Consumer Tips; My Vehicle was Involved in a Houston Flood, What do I do?

[Car Flood Tips and Repairs]

Water can wreak havoc with a car's engine, electrical system, and interior. If your car has been in water more than halfway up its wheels follow these eight steps to assess and address the damage. If your vehicle is operable, but you drove through high water, click here

1. Do not attempt to start the car. It is tempting to turn the key and see if the car still works, but if there is water in the engine, attempting to start it could damage it beyond repair. There are a couple basic steps any vehicle owner can take, but when in doubt, it is best to have your flood damaged vehicle towed to a certified mechanic.
2. Determine how deep the car was submerged. Mud and debris usually leave a waterline on the car, typically outside the flood vehicle as well as inside. Most insurance companies will consider the car totaled (damaged beyond economically-reasonable repair) if the water reaches the bottom of the dashboard.
3. Call your insurance company and find a repair facility.Flood damage is generally covered by comprehensive (fire and theft) insurance, so even if you do not have collision coverage, you may be covered for repairs or replacement. Your insurance company will probably be overwhelmed with claims, so it is a good idea to start the process early. Having your vehicle taken to an auto repair facility who has experience in floods will tremendously expedite your claim process. The flood repair shop is your advocate and their expertise can help quickly determine if your vehicle is going to either be repairable or declared a total loss. Allowing your get your car back quicker or receiving the funds from insurance for a replacement vehicle.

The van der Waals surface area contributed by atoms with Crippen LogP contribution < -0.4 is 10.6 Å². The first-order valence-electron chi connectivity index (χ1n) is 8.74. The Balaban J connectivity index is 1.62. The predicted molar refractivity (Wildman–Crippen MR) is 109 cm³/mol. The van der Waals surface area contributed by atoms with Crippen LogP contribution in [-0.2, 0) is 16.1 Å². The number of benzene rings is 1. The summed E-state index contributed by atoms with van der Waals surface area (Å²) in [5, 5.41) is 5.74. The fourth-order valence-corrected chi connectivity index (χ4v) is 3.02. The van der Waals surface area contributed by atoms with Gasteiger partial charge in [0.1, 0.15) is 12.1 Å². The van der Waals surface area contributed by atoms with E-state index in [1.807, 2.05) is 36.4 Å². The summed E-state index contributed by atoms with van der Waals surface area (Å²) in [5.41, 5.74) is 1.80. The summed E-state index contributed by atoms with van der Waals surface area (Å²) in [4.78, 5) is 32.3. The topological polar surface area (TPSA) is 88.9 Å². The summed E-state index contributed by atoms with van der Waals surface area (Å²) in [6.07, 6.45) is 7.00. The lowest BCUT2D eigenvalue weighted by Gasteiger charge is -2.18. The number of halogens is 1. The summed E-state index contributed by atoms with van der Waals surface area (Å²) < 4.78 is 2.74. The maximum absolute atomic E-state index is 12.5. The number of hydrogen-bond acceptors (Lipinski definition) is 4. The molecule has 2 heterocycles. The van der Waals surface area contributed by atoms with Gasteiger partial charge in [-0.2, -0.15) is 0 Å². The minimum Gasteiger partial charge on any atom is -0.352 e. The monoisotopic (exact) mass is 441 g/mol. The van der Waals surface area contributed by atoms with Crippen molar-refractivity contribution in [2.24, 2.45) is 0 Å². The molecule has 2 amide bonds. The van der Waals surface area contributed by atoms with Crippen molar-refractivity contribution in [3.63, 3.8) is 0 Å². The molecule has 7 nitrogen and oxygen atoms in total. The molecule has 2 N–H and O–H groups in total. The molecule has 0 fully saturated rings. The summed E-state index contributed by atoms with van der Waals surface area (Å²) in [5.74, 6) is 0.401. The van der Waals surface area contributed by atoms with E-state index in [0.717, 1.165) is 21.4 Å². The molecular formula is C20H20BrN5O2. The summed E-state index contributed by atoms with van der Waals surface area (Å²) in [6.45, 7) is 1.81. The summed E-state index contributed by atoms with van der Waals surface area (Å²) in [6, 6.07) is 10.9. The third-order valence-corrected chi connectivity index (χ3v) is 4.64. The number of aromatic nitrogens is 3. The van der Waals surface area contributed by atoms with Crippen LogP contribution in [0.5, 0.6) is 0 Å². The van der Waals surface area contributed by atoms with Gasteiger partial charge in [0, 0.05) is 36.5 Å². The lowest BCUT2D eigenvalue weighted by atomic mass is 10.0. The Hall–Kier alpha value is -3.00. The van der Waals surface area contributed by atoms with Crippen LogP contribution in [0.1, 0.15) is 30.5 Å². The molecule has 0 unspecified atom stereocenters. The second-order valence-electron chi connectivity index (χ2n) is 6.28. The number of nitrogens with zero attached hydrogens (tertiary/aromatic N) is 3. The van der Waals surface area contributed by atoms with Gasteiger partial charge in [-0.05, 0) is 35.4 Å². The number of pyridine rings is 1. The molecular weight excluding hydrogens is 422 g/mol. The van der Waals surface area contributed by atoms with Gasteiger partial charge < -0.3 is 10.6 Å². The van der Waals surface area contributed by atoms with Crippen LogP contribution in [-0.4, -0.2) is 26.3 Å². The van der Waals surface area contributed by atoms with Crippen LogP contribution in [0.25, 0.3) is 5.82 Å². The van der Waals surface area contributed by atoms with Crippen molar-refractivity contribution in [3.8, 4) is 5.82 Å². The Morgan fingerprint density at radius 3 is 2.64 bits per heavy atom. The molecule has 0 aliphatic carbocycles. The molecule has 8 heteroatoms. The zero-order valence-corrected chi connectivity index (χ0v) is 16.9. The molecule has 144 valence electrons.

4. Start drying the interior. If water got inside the car, mold will grow quickly. Start by opening the windows and putting towels on the floor to soak up water, but you should plan on replacing anything that got wet, including carpets, floor mats, door panels, seat padding and upholstery.
5. Check the oil and the air filter. If you see droplets of water on the dipstick or the level of the oil is high, or if the air filter has water in it, do not attempt to start the engine. Have it towed to a mechanic to have the water cleared and fluids changed. (For hardcore do-it-yourselfers, you can try changing the oil then removing the spark plugs and cranking the engine to blow out the water, but we still recommend leaving this to a certified professional who has experience with working on and assessing flood related vehicle damages.)
6. Check all the other fluids. Fuel systems on late-model cars are usually sealed, but older cars may need to have their fuel systems drained. Brake, clutch, power steering and coolant reservoirs should be checked for contamination.
7. Check all of the electrical systems. If the engine looks OK to start, check everything electrical: headlights, turn signals, air conditioning, stereo, power locks, windows and seats, even the interior lights. If you note anything even slightly amiss -- including the way the car runs or the transmission shifts -- this could be a sign of electrical trouble.
8. Check around the wheels and tires. Before attempting to move the car, look for debris lodged around the wheels, brakes and underbody. (Please be sure to set the parking brake before crawling around the wheels!)

Please do not hesitate to reach out to any of the certified staff members here at Professional Auto Care  if you find yourself a victim of the Houston Flooding. The most important thing about flooded car repair is time. Call anytime (713) 270-0474.

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Car Flood Tips and Repairs - Houston's Most Trusted Flood Repair Shop

​Professional Auto Care

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